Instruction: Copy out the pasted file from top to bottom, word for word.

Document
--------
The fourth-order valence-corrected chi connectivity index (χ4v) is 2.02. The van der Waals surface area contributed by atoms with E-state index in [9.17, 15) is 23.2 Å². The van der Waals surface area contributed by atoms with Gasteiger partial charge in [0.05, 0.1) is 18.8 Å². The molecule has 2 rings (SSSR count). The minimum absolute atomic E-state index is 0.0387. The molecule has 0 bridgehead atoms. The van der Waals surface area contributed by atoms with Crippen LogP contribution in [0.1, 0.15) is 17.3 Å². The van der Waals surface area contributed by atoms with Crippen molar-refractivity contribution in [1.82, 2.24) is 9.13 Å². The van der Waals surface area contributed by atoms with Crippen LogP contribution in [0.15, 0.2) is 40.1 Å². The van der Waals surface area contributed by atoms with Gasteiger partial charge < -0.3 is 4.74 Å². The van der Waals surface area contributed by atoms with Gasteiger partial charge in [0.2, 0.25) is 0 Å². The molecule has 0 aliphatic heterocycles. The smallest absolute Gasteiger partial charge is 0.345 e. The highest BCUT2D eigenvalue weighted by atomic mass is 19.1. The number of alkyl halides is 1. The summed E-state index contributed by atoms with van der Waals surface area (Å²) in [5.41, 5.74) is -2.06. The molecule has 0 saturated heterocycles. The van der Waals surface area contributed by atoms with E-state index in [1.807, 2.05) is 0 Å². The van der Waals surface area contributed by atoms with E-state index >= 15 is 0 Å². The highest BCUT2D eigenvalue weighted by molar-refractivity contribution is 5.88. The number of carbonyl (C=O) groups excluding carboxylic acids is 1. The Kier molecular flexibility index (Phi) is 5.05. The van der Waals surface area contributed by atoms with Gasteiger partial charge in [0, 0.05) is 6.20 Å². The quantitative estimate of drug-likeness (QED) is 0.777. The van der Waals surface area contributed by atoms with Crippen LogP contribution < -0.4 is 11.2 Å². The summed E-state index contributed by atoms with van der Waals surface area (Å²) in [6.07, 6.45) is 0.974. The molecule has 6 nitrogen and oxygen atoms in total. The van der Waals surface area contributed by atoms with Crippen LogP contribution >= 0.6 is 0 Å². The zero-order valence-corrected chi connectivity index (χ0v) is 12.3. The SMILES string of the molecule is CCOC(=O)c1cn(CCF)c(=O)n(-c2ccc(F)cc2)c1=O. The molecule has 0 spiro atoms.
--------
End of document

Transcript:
The fourth-order valence-corrected chi connectivity index (χ4v) is 2.02. The van der Waals surface area contributed by atoms with E-state index in [9.17, 15) is 23.2 Å². The van der Waals surface area contributed by atoms with Gasteiger partial charge in [0.05, 0.1) is 18.8 Å². The molecule has 2 rings (SSSR count). The minimum absolute atomic E-state index is 0.0387. The molecule has 0 bridgehead atoms. The van der Waals surface area contributed by atoms with Crippen LogP contribution in [0.1, 0.15) is 17.3 Å². The van der Waals surface area contributed by atoms with Crippen molar-refractivity contribution in [1.82, 2.24) is 9.13 Å². The van der Waals surface area contributed by atoms with Crippen LogP contribution in [0.15, 0.2) is 40.1 Å². The van der Waals surface area contributed by atoms with Gasteiger partial charge < -0.3 is 4.74 Å². The van der Waals surface area contributed by atoms with Gasteiger partial charge in [0.2, 0.25) is 0 Å². The molecule has 0 aliphatic heterocycles. The smallest absolute Gasteiger partial charge is 0.345 e. The highest BCUT2D eigenvalue weighted by atomic mass is 19.1. The number of alkyl halides is 1. The summed E-state index contributed by atoms with van der Waals surface area (Å²) in [5.41, 5.74) is -2.06. The molecule has 0 saturated heterocycles. The van der Waals surface area contributed by atoms with E-state index in [1.807, 2.05) is 0 Å². The van der Waals surface area contributed by atoms with E-state index >= 15 is 0 Å². The highest BCUT2D eigenvalue weighted by molar-refractivity contribution is 5.88. The number of carbonyl (C=O) groups excluding carboxylic acids is 1. The Kier molecular flexibility index (Phi) is 5.05. The van der Waals surface area contributed by atoms with Gasteiger partial charge in [0, 0.05) is 6.20 Å². The quantitative estimate of drug-likeness (QED) is 0.777. The van der Waals surface area contributed by atoms with Crippen LogP contribution < -0.4 is 11.2 Å². The summed E-state index contributed by atoms with van der Waals surface area (Å²) in [6.07, 6.45) is 0.974. The molecule has 6 nitrogen and oxygen atoms in total. The van der Waals surface area contributed by atoms with Crippen LogP contribution >= 0.6 is 0 Å². The zero-order valence-corrected chi connectivity index (χ0v) is 12.3. The SMILES string of the molecule is CCOC(=O)c1cn(CCF)c(=O)n(-c2ccc(F)cc2)c1=O. The molecule has 0 spiro atoms.